Wednesday, August 21, 2013

Migrating from MySQL 5.5 to 5.6.4 to have milliseconds/fractional seconds support

Before MySQL version 5.6.4, MySQL does not support milliseconds (more precise: fractional seconds) in TIME, TIMESTAMP and DATETIME!

In a project I was on, timestamps are used for versioning of entities via the JPA @Version annotation. So it's essential for correct optimistic locking, otherwise changes with a millisecond or bigger difference won't get a stale data exception. Since MySQL 5.6.4 milliseconds (fractional seconds) are supported by the newly introduced type TIMESTAMP(fsp), where fsp stands for fractional seconds precision. fsp ranges from 0 to 6 with 0 indicating there's no fractional part.

This blogpost describes how to migrate your current MySQL 5.5 version to 5.6.4, get it working correctly with fractional seconds support and problems that occurred.


- MySQL 5.5
- JPA 2.0
- Spring 3.1.2
- Hibernate 4.2
- Ubuntu 12.04
- Tomcat 7

JPA @Version annotation used for all entities:
@Column(nullable = false)
private Date version;

Possible solutions

  1. Put in an interceptor for Hibernate such that milliseconds are removed before inserting. But then you only have optimistic locking correctly working for updates that don't occur within a second. More details here
  2. Change the version field into a long, so don't store it as a TIMESTAMP. 
  3. Try to put something else smart in the application logic itself.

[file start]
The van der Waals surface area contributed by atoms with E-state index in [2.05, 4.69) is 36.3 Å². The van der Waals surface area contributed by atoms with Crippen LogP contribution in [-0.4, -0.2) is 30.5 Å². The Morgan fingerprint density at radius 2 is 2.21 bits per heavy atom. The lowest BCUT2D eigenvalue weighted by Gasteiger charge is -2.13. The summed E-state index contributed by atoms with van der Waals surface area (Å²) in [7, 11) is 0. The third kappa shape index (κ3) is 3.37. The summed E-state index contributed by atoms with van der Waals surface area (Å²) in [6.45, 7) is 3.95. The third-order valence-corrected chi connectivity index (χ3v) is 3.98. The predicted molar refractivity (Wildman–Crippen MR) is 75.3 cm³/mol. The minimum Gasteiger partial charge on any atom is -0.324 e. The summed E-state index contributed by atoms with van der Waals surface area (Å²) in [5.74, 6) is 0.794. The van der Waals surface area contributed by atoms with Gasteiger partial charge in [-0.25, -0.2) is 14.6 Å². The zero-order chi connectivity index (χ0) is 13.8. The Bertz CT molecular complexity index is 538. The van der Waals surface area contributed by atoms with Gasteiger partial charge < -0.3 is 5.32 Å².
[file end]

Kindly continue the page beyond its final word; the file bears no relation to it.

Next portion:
4. Put in a columnDefinition on the column:
  5. Upgrade to 5.6.4.

Selected Solution

Together with the Product Owner it was decided to go for option 5. That means the minimal MySQL requirement for the application had to be upped to 5.6.4. That was acceptable; if a company is a MySQL shop, then usually they don't mind using a new(er) version of MySQL.
Option 4 was dismissed because that introduced a MySQL database dependency, which that project tries to avoid as much as possible.


  1. Upgrade MySQL from 5.5 to 5.6.4. Basically following the steps from here:
    The exact MySQL version I used was:

  2. But a few more things are needed. For one thing, you need an up-to-date Connector/J, at least 5.1.24. Follow these steps to upgrade it:
    1. Download it from:
    2. Stop Tomcat
    3. Remove the old version:

      sudo rm /usr/share/tomcat7/lib/mysql-connector-java-5.0.8-bin.jar
    4. Put in the new version:

      sudo cp mysql-connector-java-5.1.26/mysql-connector-java-5.1.26-bin.jar /usr/share/tomcat7/lib/
    5. Restart Tomcat
    6. Done.

  3. Now you need to make sure columns are created as TIMESTAMP(fsp) to get the fractional precision, instead of TIMESTAMP which Hibernate uses by default. Decided was to go for millisecond accuracy, so TIMESTAMP(3). For that, a Hibernate dialect resolver was put in place that registers another column type for java.sql.Types.TIMESTAMP:

    public class FixMysql5Dialect extends MySQL5Dialect {

        public FixedMysql5Dialect() {
            registerColumnType(java.sql.Types.BOOLEAN, "bit");
            registerColumnType(java.sql.Types.TIMESTAMP, "timestamp(3)");

    Note also the boolean fix :)

    The resolver:
    private final DialectResolver standardDialectResolver = new StandardDialectResolver();


    public Dialect resolveDialect(DatabaseMetaData metaData) throws JDBCConnectionException {

    Dialect dialect = standardDialectResolver.resolveDialect(metaData);

    if (dialect instanceof MySQL5Dialect) {

    return new FixedMysql5Dialect();

    return dialect;

  4. Configure it in the Spring JavaConfig:

    map.put("hibernate.dialect_resolvers", MyHibernateDialectResolver.class.getName());

  5. Done


  • Problem: After restarting the application and loading the pre-existing testdata, an exception started occuring:

    java.sql.SQLException: Value '0000-00-00 00:00:00.000' can not be represented as java.sql.Timestamp
  • Cause: the SQL import scripts were using: